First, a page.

In late 2017, the West Virginia Department of Health and Human Services released good news: The adult smoking rate in West Virginia, consistently one of the highest in the United States, had dropped from 28.6 percent in 2011 to 24.8 percent in 2016.
Furthermore, much of this decline was attributed to the success of anti-tobacco school programs in West Virginia and those non-smoking students then aging into adulthood.
Still, it’s not a completely rosy picture. West Virginia just edges out Kentucky to hold the title of the state with the highest percentage, at 14.4 percent, of smoking teens, according to the Centers for Disease Control and Prevention.
And, at around a quarter of the population, West Virginia still prevails as the state with the highest rate of smokers in general.
Now, vaping has become an issue. According to the CDC, e-cigarettes are sometimes called “e-cigs,” “vapes,” “e-hookahs,” “vape pens” and “electronic nicotine delivery systems (ENDS).” Some e-cigarettes look like regular cigarettes, cigars, or pipes. Some look like USB flash drives, pens and other everyday items.
Whatever form they come in, they still can contain the following substances:
- Ultrafine particles that can be inhaled deep into the lungs
- Flavoring such as diacetyl, a chemical linked to a serious lung disease
- Volatile organic compounds
- Cancer-causing chemicals
- Heavy metals such as nickel, tin, and lead
The CDC notes that e-cigarettes can be helpful in helping some individuals quit smoking. However, scientists are still looking into the effects of vaping, and several groups, including children, teens and pregnant women, are advised to avoid the habit altogether.
According to state Sen. Ron Bollings, D-W.Va., who introduced the bill, about 4 million students under the age of 18 in the United States currently vape. Bollings was quoted in the Dominion Post.
National Drug & Alcohol Facts Week, sponsored by the National Institute on Drug Abuse (NIDA) and the National Institutes of Health (NIH), runs through Sunday. The goal is to highlight what can happen when smoking, drinking and drug use begin at an early age and to convince teens not to start at all.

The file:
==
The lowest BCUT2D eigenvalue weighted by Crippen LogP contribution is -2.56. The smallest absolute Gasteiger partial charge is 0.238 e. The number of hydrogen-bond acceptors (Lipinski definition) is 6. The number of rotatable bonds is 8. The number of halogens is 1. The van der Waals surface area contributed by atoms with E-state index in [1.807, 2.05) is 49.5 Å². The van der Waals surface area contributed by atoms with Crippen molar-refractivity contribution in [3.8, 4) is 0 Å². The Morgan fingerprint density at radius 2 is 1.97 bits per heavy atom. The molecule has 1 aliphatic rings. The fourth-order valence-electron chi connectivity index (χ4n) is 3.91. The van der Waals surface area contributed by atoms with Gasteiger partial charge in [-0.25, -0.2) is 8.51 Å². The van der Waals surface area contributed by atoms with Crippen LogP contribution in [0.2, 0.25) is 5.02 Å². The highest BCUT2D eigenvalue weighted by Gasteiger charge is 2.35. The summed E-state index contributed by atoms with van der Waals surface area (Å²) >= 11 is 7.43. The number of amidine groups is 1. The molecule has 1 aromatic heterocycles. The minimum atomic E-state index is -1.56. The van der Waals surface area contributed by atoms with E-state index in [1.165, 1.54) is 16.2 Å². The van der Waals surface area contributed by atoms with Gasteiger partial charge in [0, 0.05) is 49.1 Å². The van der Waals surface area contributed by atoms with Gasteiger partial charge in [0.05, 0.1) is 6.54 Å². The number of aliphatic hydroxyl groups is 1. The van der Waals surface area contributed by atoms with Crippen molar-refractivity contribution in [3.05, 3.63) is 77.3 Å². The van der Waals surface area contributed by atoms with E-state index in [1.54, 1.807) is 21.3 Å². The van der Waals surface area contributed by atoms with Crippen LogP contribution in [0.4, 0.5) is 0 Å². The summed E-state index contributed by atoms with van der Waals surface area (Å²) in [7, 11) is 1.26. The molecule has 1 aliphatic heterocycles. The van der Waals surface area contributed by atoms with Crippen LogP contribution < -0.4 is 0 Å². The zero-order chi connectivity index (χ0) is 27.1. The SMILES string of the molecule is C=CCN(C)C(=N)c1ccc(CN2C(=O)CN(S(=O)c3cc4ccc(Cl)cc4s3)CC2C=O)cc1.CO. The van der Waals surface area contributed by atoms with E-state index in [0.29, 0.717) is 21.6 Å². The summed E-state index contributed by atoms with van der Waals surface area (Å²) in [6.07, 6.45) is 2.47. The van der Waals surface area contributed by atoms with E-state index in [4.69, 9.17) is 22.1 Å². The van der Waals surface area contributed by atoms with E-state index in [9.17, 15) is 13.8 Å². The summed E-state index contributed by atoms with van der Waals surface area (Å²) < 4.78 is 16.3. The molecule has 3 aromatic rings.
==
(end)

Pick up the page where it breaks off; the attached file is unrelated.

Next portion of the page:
According to a booklet released by NIDA in 2010 and revised in 2015, most people who smoke started before the age of 18. Product placement in movies and TV shows contributes to the idea that smoking is cool, which prompts teens to start lighting up even when faced with the facts on how addictive it is and how bad it is for their health.
The booklet calls on their common sense as well as their vanity to convince them otherwise. Cigarette smoking can lead not only to lung cancer, mouth cancer, throat cancer and heart disease, but also wrinkles, yellow teeth, cataracts and skin disease.
Then there is drinking. About 1 in 4 of the teens who begin drinking before age 15 become alcoholics.
Alcohol can lead not only to a slew of medical problems but to bad judgment and impairment. Those conditions can cause a teen to drive while drunk, get into a car with a driver who is drunk, take other drugs or to uninhibited sex that can lead to sexually-transmitted diseases, some of which, such as HIV, are not curable.
In fact, according to NIDA, behaviors associated with drug misuse are among the main factors in the spread of HIV infection in the United States.
If you have a teenager in your life, make sure they know that alcohol, smoking and drugs are not all fun and games and have real-life consequences.
Last year, NIDA released an animated version its booklet, "Drugs: Shatter the Myths." It’s worth sharing it with the teens in your life.